3. When your roast is room temp or close to it and it's ready for seasoning, pat it dry with paper towels and then season liberally with the seasoning mixture all over until it's heavily coated and set aside. You may only use around 2T or so of the seasoning and have a little left over, this is okay as long as it's generously seasoned everywhere. A lot of seasoning means a lot of flavor, so don't be shy with this!

4. Once the oil is hot and shimmering, carefully lower your roast using large tongs into the dutch oven and sear on each side until a beautiful brown crust has formed, this takes about 1-2 minutes/side. You may want to lower the heat a tad if the oil is splattering uncontrollably, just make sure you're getting a good sear, but not a burnt one. Don't skip the top and bottom of the roast for this either! You want the entire exterior to be a gorgeous, crusty brown. Forming this crust will ensure your meat stays tender, so don't rush this step!

5. Once your roast is golden and crusty seared all over, reduce the heat to medium low and add in your vegetables, Worcestershire and stick of butter, stirring using a wooden spoon to scrape up the flavorful brown bits from the pan. Sprinkle the veggies with a little kosher salt and pepper and stir some more. Then, add in the beef broth, cover and move to your preheated oven.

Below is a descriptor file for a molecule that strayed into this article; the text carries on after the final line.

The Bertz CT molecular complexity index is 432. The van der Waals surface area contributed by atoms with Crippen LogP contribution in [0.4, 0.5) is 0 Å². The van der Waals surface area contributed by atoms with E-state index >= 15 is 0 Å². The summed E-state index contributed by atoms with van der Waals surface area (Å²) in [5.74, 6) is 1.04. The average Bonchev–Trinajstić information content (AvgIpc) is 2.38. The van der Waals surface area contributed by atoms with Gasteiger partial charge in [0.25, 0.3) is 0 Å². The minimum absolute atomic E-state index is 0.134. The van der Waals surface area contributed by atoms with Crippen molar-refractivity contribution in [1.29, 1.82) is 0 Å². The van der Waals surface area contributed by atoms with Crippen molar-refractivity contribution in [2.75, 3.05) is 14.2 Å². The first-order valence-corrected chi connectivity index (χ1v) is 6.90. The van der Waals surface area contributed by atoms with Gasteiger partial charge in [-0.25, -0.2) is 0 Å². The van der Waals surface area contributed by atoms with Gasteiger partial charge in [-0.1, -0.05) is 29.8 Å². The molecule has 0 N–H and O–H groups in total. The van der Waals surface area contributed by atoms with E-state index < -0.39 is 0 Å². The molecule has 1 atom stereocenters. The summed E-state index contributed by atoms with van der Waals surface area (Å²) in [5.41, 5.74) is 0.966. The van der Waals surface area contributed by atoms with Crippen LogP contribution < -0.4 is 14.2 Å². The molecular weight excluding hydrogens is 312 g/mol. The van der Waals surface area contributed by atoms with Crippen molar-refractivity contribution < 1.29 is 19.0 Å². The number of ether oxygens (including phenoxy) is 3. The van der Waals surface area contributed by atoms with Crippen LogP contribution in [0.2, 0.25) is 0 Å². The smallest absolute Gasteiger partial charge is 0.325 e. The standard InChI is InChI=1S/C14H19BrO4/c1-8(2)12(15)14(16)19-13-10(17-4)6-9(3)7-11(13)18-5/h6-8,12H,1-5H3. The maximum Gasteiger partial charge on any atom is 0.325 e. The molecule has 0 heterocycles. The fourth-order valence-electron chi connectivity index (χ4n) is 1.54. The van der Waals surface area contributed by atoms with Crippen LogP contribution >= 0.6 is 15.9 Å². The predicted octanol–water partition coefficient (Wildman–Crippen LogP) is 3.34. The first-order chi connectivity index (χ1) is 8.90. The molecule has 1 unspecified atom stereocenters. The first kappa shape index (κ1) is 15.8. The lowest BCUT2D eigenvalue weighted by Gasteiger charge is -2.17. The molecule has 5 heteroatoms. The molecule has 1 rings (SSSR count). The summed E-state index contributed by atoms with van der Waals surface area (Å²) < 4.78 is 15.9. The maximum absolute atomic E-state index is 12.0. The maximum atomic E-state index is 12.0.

6. You will roast at 450 for 20 minutes, then reduce the heat to 350 and bake for 1.5-2 hours (this depends on the shape, weight of your roast and overall fat content, so check every 30 minutes or so to see if it's at 160). Check to make sure that the broth hasn't evaporated the last 45-30 minutes and add another generous splash if necessary. You don't want the liquid to completely evaporate or you won't have any juices for your gravy. If you're going to serve with mashed potatoes and gravy, now is a good time to start preparing those (although you'll need to wait until the roast is complete to add your last cup of broth for the gravy). See how to prepare the gravy below, and find my mashed potato recipe here. You'll want to get the potatoes going when there's about 35 minutes or so left for the roast.

7. Once your meat thermometer registers 160 degrees when inserted in the roast, remove the roast from the oven and allow to rest 10-15 minutes. Then, using two forks, pull the meat apart to a nice chunky shred, and stir it around in the juices to pick up all of the flavory goodness that accumulated during roasting. Remove any big chunks of fat and discard.

For the Gravy:

1. Combine your butter in a large saucepan over medium-low heat. Once melted, sprinkle in your flour one bit at a time, whisking constantly to form a rue and to avoid flour clumps.

2. Once it's a caramel-y color (after about 5-10 minutes), add in your beef broth one cup at a time while continuing to whisk. Then, add in about a cup of your accumulated juices from the pork roast. You can scoop it out using a ladle and measure it into a cup to do this. Season with the salt and pepper and continue to cook until a thick gravy consistency has formed. Taste for seasoning.

3. Plate your dish as follows: Mashed potatoes on the bottom, pork on top, then smothered with gravy. Enjoy!

Did you make this recipe? Don't forget to post a photo and tag @boujeekitchen_ on instagram and hashtag it #boujeekitchen

For nothing will be impossible with God.

Luke 1:37